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Cold, wet conditions delay state's wheat
STARKVILLE, Miss. -- Mississippi wheat fields are making up for lost time after an extended cold, wet winter.
Agronomists with the Mississippi State University Extension Service said warm weather conditions are promoting growth of wheat planted last fall in the state. Most of it should be heading soon, if not already.
Don Respess, MSU Extension agent in Coahoma County, said the frequent late-winter rains made it difficult for growers to apply herbicides and fertilizer in a timely manner.
“Wheat was looking bad until we got warmer weather and opportunities to apply nitrogen fertilizer and weed control,” Respess said. “It looks much better now, but it will probably be later maturing than in the past few years.”
Coahoma County has about 22,600 of the state’s 170,000 wheat acres. Mississippi farmers planted 26 percent fewer acres of wheat than they planted the previous year.
Erick Larson, Extension grain crops agronomist, said rainy conditions have hindered the crop thus far. Wheat growers in the entire state have faced fertilizer and herbicide application challenges, but these problems have been especially severe in the hill section, because growers there are more dependent upon ground-based application of fertilizer and pesticides.
“Some growers applied fertilizer during less than ideal conditions,” Larson said. “Typically, we prefer the soils to be relatively dry, but cloudy skies and persistent rain from the end of February until recently have kept the ground muddy this spring.”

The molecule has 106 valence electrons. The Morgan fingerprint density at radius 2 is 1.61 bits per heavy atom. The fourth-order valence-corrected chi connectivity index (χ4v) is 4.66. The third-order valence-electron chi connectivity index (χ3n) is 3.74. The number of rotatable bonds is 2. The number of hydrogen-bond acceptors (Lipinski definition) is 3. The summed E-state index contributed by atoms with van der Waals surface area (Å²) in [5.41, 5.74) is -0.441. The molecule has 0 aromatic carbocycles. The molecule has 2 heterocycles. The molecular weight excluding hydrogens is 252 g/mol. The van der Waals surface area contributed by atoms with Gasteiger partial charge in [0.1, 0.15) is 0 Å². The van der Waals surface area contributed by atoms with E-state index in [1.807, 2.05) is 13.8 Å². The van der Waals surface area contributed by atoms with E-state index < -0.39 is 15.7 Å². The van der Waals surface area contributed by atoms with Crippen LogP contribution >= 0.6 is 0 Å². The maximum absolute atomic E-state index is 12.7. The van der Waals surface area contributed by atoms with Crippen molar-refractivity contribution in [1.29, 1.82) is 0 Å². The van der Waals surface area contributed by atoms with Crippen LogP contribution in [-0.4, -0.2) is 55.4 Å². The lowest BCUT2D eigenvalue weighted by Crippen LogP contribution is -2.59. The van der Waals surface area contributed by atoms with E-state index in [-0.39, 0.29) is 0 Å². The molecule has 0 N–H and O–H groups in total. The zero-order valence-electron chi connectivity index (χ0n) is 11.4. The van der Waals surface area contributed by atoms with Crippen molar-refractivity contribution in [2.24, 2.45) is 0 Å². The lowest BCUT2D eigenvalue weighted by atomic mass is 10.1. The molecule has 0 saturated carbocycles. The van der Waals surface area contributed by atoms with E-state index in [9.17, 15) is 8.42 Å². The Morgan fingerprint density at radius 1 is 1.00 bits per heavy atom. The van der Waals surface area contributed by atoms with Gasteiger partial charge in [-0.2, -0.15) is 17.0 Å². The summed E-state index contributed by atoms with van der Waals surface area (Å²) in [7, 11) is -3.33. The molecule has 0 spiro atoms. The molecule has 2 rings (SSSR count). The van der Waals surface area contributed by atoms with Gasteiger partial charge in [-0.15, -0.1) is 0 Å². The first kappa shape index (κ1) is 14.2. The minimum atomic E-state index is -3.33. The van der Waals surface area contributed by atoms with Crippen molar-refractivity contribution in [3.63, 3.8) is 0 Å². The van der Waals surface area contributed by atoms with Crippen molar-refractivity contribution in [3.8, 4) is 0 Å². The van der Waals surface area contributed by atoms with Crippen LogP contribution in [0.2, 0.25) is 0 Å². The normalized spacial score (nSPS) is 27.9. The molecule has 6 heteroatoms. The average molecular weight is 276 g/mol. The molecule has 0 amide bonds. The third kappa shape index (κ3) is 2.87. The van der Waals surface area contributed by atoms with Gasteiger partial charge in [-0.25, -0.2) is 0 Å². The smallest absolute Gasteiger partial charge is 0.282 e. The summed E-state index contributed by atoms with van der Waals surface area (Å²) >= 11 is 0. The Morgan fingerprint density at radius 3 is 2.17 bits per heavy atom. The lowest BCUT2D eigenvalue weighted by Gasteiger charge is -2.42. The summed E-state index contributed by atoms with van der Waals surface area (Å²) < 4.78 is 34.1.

Additionally, Larson said plants in some saturated fields suffered stunted growth.
“There is a lot of yield potential yet to be determined on this crop, depending mostly on whether the frequent rainfall pattern continues for the next four to six weeks,” he said. “We need to see a lot more sunshine and drier soils in the coming weeks to optimize potential of this wheat crop.”
Tom Allen, plant pathologist at the MSU Delta Research and Extension Center in Stoneville, said disease pressure on this year’s wheat crop has been extremely low.
“So far, we have only detected overwintering stripe rust on plants in two Delta locations,” he said. “In addition, leaf-rust-infected plants have been observed in volunteer wheat on the Delta Branch Experiment Station in Stoneville.”
Allen said disease levels have been near normal, and no treatments have been necessary yet.
Extension agricultural economist John Michael Riley said wheat prices have been trending lower than in recent years, as is the case for most of the grain crops. Last year’s large crop has pushed prices down.
“Wheat averaged $6.92 per bushel in 2013 and $5.75 in 2014. Today, the price is closer to $5.25 per bushel,” Riley said.